Industry and the Doctoral Student

The NJIT Institute Workshop Series Presents

“Industry and the Doctoral Student”

Thursday, March 25th, 4:00 – 5:30. PM

112 Eberhardt Hall



An interactive discussion of career opportunities and considerations for the new Ph.D.

The program will be followed by a reception for all attendees and participants in Eberhardt Hall.


This workshop will inform Ph.D. students and their advisors about the many opportunities and requirements for careers upon graduation.  Specific discussion themes will include trends impacting the employment and type of work performed by Ph.D.’s in industry; specialization versus broad preparation; selecting the best work environment relative to career interests; and career growth.      


Greg Mass, Executive Director, NJIT Career Development Services and Ronald S. Kane, Ph.D., PE, NJIT Dean of Graduate Studies will moderate the panel.  Our panel of PhD’s includes four representatives from industry.  In all cases our panelists are working in organizations and job functions where the Ph.D. is a requirement.



Industry and the Doctoral Student

Thursday, March 25th, 4:00 – 5:30. PM, 112 Eberhardt Hall, NJIT  



   1. Topic Introduction – Moderator to present a snapshot of career tracks for PhD’s nationally.

   2. Panel Introduction - Moderator introduces each panelist, who then presents a brief overview of his/her immediate work environment.


Questions that will be addressed:


   1. What is the advantage of a PhD degree holder in working in industry compared to working in a university?  Why did you choose the industry path?

   2. What trends have you observed or experienced over the past decade with regard to the work performed or assigned to PhD credentialed scientists and engineers? 

   3. What advantages have you held compared to those holding Master’s degrees or even Bachelor’s degrees?  Does experience counterbalance the extra degree?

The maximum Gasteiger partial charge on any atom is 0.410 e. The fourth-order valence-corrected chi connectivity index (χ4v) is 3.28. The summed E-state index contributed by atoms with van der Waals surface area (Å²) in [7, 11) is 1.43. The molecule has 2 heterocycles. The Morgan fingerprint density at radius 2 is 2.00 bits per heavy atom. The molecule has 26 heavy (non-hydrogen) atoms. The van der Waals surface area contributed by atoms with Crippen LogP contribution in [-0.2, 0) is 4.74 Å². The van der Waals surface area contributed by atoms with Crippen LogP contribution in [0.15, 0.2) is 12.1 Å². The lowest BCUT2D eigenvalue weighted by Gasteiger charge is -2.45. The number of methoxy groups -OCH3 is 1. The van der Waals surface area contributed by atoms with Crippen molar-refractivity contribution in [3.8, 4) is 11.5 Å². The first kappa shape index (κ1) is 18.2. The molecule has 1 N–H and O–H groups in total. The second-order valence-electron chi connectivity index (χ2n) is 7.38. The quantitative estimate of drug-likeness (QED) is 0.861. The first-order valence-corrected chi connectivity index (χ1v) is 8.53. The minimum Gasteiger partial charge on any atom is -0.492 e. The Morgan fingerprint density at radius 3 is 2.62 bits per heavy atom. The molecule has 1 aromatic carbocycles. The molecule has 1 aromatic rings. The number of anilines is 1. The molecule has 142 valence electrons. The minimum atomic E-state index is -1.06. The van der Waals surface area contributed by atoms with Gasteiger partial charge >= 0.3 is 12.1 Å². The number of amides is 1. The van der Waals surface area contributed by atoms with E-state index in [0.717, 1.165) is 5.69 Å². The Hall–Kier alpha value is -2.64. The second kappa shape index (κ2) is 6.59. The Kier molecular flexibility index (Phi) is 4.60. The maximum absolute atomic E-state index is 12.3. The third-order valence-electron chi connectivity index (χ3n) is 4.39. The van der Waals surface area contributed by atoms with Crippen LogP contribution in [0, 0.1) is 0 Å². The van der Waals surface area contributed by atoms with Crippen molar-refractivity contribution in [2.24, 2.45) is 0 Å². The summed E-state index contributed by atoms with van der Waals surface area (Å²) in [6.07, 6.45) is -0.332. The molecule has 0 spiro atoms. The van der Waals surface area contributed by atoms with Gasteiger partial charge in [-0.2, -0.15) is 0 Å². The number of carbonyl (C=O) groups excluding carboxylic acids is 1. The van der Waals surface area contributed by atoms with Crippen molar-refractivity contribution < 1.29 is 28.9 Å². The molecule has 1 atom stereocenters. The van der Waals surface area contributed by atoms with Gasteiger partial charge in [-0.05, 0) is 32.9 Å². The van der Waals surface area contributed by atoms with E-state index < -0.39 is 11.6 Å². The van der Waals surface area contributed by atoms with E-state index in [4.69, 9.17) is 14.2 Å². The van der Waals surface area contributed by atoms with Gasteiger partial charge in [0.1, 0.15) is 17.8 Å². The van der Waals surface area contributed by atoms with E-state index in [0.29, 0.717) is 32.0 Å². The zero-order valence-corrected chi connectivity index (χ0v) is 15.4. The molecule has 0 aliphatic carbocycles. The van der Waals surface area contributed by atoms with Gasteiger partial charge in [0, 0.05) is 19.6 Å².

4. Is Professional Licensing or any other non-academic credential significant in your organization? What about further education and degrees?

   5. What advice do you have for students who are considering pursuing a PhD?

   6. What advice do you have for students who have nearly completed a PhD?

   7. What are the considerations for selecting a particular industrial career track?  What are the opportunities for career growth?

   8. What are the merits (or demerits) of specialization versus generalization?

   9. Should recent graduates consider accepting positions for which a Ph.D. is not a requirement?

  10. Students educated within an environment of research and teaching often have difficulty envisioning their value.  What particular guidance would you offer to students on transitioning their skills to industry?  Translating their credentials to industry language?


3. Audience Q&A

4. Reception


Josephine Micallef is a Telcordia Fellow and Executive Director of Software Technology Research at Telcordia Technologies. In this role, she is responsible for Telcordia research activities spanning a broad range of software-related topics including architecture, enterprise integration, system dependability and security, distributed computing, and highly available systems.  As a research manager at Telcordia, Josephine works closely with Telcordia business units and government and commercial customers to incorporate software research innovations into new products and services.